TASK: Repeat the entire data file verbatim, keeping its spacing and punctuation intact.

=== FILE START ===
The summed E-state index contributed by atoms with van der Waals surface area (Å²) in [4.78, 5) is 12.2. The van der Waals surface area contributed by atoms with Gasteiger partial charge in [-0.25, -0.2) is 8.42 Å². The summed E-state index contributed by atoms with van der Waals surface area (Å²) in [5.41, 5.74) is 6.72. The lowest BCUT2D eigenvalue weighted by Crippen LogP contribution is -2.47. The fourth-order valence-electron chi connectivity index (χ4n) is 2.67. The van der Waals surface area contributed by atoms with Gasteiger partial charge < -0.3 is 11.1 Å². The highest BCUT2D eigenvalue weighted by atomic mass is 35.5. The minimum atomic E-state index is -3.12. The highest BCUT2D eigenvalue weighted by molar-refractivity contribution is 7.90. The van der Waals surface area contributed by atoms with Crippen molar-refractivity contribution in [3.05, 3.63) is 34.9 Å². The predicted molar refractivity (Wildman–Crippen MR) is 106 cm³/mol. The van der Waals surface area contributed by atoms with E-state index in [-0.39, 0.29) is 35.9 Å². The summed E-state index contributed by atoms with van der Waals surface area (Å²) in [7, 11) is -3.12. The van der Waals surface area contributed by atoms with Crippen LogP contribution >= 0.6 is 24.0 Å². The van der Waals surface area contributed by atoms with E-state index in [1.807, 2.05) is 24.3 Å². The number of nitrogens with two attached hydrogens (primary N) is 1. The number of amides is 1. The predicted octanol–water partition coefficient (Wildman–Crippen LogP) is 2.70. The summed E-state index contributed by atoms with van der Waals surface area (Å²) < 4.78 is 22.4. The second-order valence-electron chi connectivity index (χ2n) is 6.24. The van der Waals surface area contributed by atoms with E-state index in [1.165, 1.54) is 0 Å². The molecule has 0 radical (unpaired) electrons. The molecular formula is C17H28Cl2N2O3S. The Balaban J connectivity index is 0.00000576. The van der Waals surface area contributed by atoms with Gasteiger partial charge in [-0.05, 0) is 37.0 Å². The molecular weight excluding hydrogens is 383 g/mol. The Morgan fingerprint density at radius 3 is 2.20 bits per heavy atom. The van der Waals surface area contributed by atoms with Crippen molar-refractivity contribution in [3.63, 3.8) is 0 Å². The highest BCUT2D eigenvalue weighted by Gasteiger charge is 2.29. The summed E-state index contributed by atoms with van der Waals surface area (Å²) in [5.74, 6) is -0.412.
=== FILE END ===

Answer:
The summed E-state index contributed by atoms with van der Waals surface area (Å²) in [4.78, 5) is 12.2. The van der Waals surface area contributed by atoms with Gasteiger partial charge in [-0.25, -0.2) is 8.42 Å². The summed E-state index contributed by atoms with van der Waals surface area (Å²) in [5.41, 5.74) is 6.72. The lowest BCUT2D eigenvalue weighted by Crippen LogP contribution is -2.47. The fourth-order valence-electron chi connectivity index (χ4n) is 2.67. The van der Waals surface area contributed by atoms with Gasteiger partial charge < -0.3 is 11.1 Å². The highest BCUT2D eigenvalue weighted by atomic mass is 35.5. The minimum atomic E-state index is -3.12. The highest BCUT2D eigenvalue weighted by molar-refractivity contribution is 7.90. The van der Waals surface area contributed by atoms with Crippen molar-refractivity contribution in [3.05, 3.63) is 34.9 Å². The predicted molar refractivity (Wildman–Crippen MR) is 106 cm³/mol. The van der Waals surface area contributed by atoms with E-state index in [-0.39, 0.29) is 35.9 Å². The summed E-state index contributed by atoms with van der Waals surface area (Å²) in [7, 11) is -3.12. The van der Waals surface area contributed by atoms with Crippen LogP contribution >= 0.6 is 24.0 Å². The van der Waals surface area contributed by atoms with E-state index in [1.807, 2.05) is 24.3 Å². The number of nitrogens with two attached hydrogens (primary N) is 1. The number of amides is 1. The predicted octanol–water partition coefficient (Wildman–Crippen LogP) is 2.70. The summed E-state index contributed by atoms with van der Waals surface area (Å²) < 4.78 is 22.4. The second-order valence-electron chi connectivity index (χ2n) is 6.24. The van der Waals surface area contributed by atoms with E-state index in [1.165, 1.54) is 0 Å². The molecule has 0 radical (unpaired) electrons. The molecular formula is C17H28Cl2N2O3S. The Balaban J connectivity index is 0.00000576. The van der Waals surface area contributed by atoms with Gasteiger partial charge in [-0.05, 0) is 37.0 Å². The molecular weight excluding hydrogens is 383 g/mol. The Morgan fingerprint density at radius 3 is 2.20 bits per heavy atom. The van der Waals surface area contributed by atoms with Crippen molar-refractivity contribution in [3.63, 3.8) is 0 Å². The highest BCUT2D eigenvalue weighted by Gasteiger charge is 2.29. The summed E-state index contributed by atoms with van der Waals surface area (Å²) in [5.74, 6) is -0.412.